The Nigerian Bar Association has accused the president of an "attempted coup" against the judiciary and constitution. The suspended chief justice would play a role in any dispute following the upcoming presidential vote.
Nigerian President Muhammadu Buhari has suspended the country's chief justice, creating a constitutional crisis in Africa's most populous nation just weeks before a presidential election.
On Friday, Buhari's top election challenger, former vice president Atiku Abubakar, accused the president of an unlawful "dictatorial act" and the Nigerian Bar Association condemned an "attempted coup" against the constitution.
Buhari, who was a military ruler in the 1980s and elected to office in 2015, is seeking a second term in the February 16 election.
The judiciary and chief justice would play a major role in the event of a disputed election. Past elections in the oil-rich and notoriously corrupt country have been marred by irregularities and violence.
The suspension of Walter Nkanu Samuel Onnoghen came as the chief justice was preparing to swear in members for election petition tribunals.
Onnoghen faces trial for allegedly failing to declare foreign currency assets as required of officials under Nigerian law. The allegations surfaced two weeks ago.
In addition, "the security agencies have since then traced other suspicious transactions running into millions of dollars to the CJN's personal accounts, all undeclared or improperly declared as required by law," Buhari said in a statement on Friday. CJN refers to the chief justice of Nigeria.
On Thursday, an appeals court had issued an interim order to stop charges being brought against the chief justice.
However, Buhari accused the courts of "stalling of the trial" under the influence of Onnoghen and his lawyers' tactical moves.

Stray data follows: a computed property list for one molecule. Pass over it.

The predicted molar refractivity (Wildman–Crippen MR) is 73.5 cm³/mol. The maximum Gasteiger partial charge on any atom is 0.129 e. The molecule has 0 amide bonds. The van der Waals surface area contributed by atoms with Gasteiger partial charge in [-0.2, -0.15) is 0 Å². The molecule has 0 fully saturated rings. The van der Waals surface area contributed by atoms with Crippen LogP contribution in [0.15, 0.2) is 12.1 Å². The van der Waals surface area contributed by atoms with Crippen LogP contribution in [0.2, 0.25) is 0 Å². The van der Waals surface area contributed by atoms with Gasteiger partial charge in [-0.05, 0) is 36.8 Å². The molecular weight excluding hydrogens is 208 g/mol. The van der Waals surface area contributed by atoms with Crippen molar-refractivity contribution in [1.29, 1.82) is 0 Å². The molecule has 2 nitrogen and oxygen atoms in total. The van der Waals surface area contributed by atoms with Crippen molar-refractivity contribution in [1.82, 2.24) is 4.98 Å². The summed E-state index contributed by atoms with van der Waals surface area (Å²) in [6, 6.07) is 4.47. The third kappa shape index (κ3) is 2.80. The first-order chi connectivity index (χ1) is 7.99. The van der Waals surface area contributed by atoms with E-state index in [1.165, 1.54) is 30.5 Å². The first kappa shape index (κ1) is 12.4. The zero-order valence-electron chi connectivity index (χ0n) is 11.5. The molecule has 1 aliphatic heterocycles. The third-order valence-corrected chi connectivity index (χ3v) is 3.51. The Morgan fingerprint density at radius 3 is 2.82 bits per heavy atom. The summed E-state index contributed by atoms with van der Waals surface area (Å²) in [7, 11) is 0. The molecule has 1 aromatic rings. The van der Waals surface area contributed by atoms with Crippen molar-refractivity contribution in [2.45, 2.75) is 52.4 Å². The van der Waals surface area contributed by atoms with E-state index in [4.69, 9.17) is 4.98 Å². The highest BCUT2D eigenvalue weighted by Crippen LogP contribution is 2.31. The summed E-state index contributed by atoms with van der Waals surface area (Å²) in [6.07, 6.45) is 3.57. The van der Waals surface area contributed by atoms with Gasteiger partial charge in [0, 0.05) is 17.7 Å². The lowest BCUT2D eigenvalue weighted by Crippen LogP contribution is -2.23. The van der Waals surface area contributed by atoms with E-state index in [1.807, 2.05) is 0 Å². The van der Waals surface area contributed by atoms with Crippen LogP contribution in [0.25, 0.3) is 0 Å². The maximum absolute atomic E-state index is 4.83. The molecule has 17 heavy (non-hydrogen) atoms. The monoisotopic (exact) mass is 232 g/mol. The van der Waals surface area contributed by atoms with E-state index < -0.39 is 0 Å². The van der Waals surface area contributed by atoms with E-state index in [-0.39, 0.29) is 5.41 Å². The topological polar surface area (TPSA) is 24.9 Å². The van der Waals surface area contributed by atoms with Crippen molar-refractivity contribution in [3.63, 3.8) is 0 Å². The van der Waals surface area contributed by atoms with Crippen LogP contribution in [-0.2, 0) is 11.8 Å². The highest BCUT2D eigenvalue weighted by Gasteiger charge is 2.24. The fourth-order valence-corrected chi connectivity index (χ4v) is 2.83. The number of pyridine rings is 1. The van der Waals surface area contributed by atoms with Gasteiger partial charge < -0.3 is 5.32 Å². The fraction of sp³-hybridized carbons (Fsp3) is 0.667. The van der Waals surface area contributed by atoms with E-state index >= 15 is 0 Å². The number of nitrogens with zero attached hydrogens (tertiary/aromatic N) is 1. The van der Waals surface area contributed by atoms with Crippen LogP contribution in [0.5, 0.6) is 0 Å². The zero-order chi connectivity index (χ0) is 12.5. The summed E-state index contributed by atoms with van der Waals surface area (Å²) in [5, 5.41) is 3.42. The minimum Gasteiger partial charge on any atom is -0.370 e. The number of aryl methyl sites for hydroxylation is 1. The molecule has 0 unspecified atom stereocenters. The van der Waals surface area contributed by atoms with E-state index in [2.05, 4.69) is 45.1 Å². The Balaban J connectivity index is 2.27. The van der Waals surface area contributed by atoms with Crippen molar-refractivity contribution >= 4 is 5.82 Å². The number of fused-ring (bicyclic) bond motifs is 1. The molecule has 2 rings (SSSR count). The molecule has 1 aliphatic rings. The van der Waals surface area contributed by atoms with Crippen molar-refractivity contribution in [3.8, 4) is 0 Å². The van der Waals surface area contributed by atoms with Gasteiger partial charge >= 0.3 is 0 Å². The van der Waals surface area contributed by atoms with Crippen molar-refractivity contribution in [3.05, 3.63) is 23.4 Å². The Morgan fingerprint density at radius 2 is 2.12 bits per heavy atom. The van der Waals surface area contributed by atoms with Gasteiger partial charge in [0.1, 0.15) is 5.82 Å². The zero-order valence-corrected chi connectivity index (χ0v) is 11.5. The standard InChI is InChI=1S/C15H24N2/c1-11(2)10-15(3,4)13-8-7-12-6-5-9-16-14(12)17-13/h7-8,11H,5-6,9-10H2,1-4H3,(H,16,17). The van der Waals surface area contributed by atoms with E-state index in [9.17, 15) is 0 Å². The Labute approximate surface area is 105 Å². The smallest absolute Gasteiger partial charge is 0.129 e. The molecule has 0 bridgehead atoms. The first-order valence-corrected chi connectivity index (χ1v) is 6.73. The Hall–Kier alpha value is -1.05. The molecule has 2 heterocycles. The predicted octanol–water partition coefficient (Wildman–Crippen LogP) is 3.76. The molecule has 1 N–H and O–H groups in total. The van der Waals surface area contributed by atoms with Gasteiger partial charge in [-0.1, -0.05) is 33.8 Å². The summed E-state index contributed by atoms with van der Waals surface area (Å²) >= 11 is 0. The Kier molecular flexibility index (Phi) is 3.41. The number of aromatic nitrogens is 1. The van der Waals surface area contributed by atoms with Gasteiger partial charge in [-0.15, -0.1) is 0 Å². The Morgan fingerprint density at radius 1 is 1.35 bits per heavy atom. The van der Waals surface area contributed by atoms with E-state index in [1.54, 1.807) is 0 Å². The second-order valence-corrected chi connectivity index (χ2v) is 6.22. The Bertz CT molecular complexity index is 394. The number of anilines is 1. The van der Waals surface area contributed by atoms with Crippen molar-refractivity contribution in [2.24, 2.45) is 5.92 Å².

He was therefore forced to suspend Onnoghen because the judge didn't voluntarily step down and swear in Justice Ibrahim Tanko Muhammed as Nigeria's most senior judge, Buhari said. He said he was acting on the directive of the Code of Conduct Tribunal.
Under Nigerian law, the chief justice would only have to step down if convicted or if the Senate upholds a presidential request to do so by a two-thirds majority.
Muhammed, like the president, is from Nigeria's largely Muslim north while Onnoghen is from the predominately Christian south. Buhari has been accused of stacking his government with people from the north.
'Brazen dictatorial act'
In a statement, Abubakar accused Buhari of attempting to affect the outcome of the presidential election.
"This brazen dictatorial act is the latest action in the ongoing rape of our nation's hard earned democracy by those who dined with anti-democratic forces and is symptomatic of the increasing desperation that President Buhari and the cabal pulling the strings have as February 16, 2019 draws near," he said in a statement.
The Nigerian Bar Association condemned an "attempted coup" against the judiciary and suspension of the constitution by the president.
"The action of the Executive portends a slide into anarchy and complete deconstruction of the rule of law and due process. It amounts to an absolute breach of the constitution and the usurpation of the powers of the Senate and the Nigerian Judicial Council," it said in a statement.
The United States and Britain have also said anyone involved in vote interference and violence would face consequences, including visa restrictions.
cw/cmk (AFP, AP, Reuters)